Too many words

[January 2009] There’s a scene in Amadeus where Mozart has just finished playing one of his new compositions for Emperor Joseph II. After a few generalities (“ingenious,” “quality work”), the Emperor concludes (at the prompting of Mozart’s nemesis Salieri), “There are simply too many notes, that’s all. Just cut a few and it will be perfect.”

The movie version of Mozart, who has the benefit of a good script to feed him a comeback, retorts, “Which few did you have in mind, Majesty?”

Several years ago I wrote a short story for a themed anthology. Although the editor expressed an early inclination toward accepting my story, the anthology (it may surprise you to hear) failed to materialize. I submitted the story to a few markets in the aftermath of that implosion, but never reread it or paid much attention to it. One editor, bless his soul, took the time to write a lengthy critique, almost two full pages. He saw a lot of good in the story, but felt that it needed major work. I filed the story and the critique away without taking further action.

A few weeks ago, I received an invitation to a broadly themed anthology. For some reason, that story came to mind. However, when I perused the invitation and brought up the story document, I saw a problem. The guidelines specified “no more than 4000 words” and the story’s word count was 6200. Ah, well, I thought. I’ll just have to write something new.

A day or so later, I was struck out of the blue by a question. Why was that story so long? That’s a pretty beefy tale and the plot, as I remembered it, wasn’t all that complex or involved. The entire story takes place over the span of an hour or so. I brought up the document again, wondering if I might be able to trim it back a little. That seemed a tad optimistic—after all, 2200 words represented 35% of the story’s total length. If I could just get it back to 5000 words or so, I rationalized, maybe the editor would consider it despite its length. (We all know that guidelines are meant for everyone else, never for us!)

I didn’t get very far into the text before realizing that there was a lot of extraneous material. The tale barely got started before I was sidetracked by a lengthy “essay” about the nature of the protagonist. All very valuable insight for me as the writer, but overkill in terms of the story. It was so bad that at the end of that diversion I had a space break to remind me it was time to get back to the plot.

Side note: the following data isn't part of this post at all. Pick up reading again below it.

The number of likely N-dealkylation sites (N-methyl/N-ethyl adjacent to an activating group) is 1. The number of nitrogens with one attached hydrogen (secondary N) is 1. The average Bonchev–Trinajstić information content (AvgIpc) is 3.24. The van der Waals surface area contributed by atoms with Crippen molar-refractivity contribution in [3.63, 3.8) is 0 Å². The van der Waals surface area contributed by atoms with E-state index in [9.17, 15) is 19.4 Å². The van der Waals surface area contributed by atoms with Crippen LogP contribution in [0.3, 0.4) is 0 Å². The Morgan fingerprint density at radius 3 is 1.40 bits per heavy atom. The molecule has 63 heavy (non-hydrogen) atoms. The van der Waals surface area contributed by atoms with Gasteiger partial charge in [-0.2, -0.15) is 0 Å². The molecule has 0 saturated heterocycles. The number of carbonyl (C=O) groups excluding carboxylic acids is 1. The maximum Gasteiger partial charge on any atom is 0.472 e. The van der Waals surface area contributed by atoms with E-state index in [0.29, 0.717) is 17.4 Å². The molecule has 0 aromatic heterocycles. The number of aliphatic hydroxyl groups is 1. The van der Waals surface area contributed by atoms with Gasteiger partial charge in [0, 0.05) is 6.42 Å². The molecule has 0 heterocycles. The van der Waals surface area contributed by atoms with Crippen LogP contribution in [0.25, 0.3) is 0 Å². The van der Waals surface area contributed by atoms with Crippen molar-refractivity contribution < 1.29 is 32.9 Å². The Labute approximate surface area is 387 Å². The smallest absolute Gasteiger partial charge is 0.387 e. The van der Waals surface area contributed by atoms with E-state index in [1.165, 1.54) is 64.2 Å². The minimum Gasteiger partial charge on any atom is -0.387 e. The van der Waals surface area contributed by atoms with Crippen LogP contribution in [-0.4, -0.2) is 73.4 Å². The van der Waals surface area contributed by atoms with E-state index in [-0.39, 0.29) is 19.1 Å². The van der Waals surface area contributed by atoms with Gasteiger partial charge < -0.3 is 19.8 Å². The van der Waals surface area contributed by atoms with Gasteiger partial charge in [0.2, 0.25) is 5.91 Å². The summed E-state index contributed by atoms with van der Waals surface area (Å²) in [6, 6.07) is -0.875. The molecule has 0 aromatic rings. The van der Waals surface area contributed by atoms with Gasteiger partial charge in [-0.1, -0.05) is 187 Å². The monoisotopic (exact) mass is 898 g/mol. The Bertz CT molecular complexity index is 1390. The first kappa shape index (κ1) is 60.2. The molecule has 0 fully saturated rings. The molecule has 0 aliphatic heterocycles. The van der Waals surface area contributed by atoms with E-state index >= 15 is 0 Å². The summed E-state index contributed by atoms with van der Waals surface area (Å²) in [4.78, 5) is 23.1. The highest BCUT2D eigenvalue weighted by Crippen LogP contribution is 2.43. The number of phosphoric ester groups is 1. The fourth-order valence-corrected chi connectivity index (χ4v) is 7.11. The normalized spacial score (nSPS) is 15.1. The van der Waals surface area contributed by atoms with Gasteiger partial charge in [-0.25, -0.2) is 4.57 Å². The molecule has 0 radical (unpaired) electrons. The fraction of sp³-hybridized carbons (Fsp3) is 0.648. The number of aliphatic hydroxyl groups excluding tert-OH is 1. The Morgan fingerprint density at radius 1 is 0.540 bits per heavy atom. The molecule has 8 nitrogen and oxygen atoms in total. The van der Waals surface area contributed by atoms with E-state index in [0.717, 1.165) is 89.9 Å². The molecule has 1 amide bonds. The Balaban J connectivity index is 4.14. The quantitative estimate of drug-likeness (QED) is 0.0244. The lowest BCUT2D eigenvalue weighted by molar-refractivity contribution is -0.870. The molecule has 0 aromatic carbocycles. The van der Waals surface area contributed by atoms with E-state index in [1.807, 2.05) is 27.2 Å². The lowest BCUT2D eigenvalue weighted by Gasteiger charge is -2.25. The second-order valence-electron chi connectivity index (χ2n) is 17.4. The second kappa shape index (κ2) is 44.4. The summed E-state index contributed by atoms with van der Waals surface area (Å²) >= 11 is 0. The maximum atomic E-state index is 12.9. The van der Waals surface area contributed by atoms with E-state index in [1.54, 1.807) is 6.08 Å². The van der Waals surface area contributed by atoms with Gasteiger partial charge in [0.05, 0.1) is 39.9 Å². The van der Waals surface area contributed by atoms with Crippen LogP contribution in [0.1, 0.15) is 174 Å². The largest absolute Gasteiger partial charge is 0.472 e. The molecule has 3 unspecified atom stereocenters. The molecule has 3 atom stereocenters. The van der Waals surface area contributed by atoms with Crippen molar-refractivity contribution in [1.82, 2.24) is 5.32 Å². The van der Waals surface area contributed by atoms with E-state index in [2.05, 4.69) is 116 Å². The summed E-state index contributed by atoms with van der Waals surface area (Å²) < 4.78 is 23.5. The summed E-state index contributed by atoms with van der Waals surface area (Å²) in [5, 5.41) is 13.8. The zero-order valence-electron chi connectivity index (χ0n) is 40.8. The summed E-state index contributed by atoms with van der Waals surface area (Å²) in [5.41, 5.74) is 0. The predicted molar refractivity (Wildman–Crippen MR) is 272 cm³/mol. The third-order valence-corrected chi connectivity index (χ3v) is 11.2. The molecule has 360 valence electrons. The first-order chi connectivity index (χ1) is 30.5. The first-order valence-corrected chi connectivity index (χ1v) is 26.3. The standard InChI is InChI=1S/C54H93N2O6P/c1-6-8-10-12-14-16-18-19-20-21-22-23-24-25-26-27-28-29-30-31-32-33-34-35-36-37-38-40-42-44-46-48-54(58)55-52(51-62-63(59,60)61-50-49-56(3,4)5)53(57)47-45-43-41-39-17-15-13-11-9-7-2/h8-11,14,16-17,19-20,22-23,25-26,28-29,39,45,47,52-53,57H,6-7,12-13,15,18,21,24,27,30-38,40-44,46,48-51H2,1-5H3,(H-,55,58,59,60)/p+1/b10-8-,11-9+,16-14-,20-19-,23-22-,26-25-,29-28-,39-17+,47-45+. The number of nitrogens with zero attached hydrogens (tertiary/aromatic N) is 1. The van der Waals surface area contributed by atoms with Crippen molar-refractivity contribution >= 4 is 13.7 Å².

Instead of a scalpel, I wielded a machete. The floor around my computer became littered with excised text. Adjectives, sentences, paragraphs, huge swaths of pages all went. Some of the writing was very precious. I remember writing those gleaming passages, but with several years of distance I found I was able to trim them with only slight twinges of regret.

By the end of my first pass, I was down to 4600 words. Well, then, I thought. Close, but no cigar. I told myself, “Self, it’s going to be very difficult to trim much more than that.”

Two days later, I took another whack at it, after rereading the critique from the helpful editor who had had enough faith in the core concept of the story to send me such detailed notes. As of this writing, I’m only halfway through the second revision, and the word count is at 3600. I’m sure that more will be cut before I tackle the next phase, which will be a procedure akin to plastic surgery to repair the grievous wounds I’ve inflicted on the prose. My machete left gashes and gaping holes. Coarse sutures are holding paragraphs together. My scalpel will come into play to trim, shape and mold, to remove the scars and join the text back together seamlessly, I hope.

Okay, I think I’ve stretched the medical metaphor as far as it will go. When I’m finished with the story, it will probably have crept back up a little, perhaps verging on 4000 words again, but whatever I add (post-op, so to speak) will be subtleties and nuance that give the story depth and—I hope—impact. No more blather.

Is there a take-home message? So often I’m not sure when I start writing one of these essays. It’s a vignette from my writing life. Take from it what you will. I had this lumbering story occupying my hard drive that was so bloated (too many words) that I couldn’t find many places to send it. With a little distance, I saw the skinnier, zippier, edgier story hiding inside and I hope that I’m managing to tease it out.

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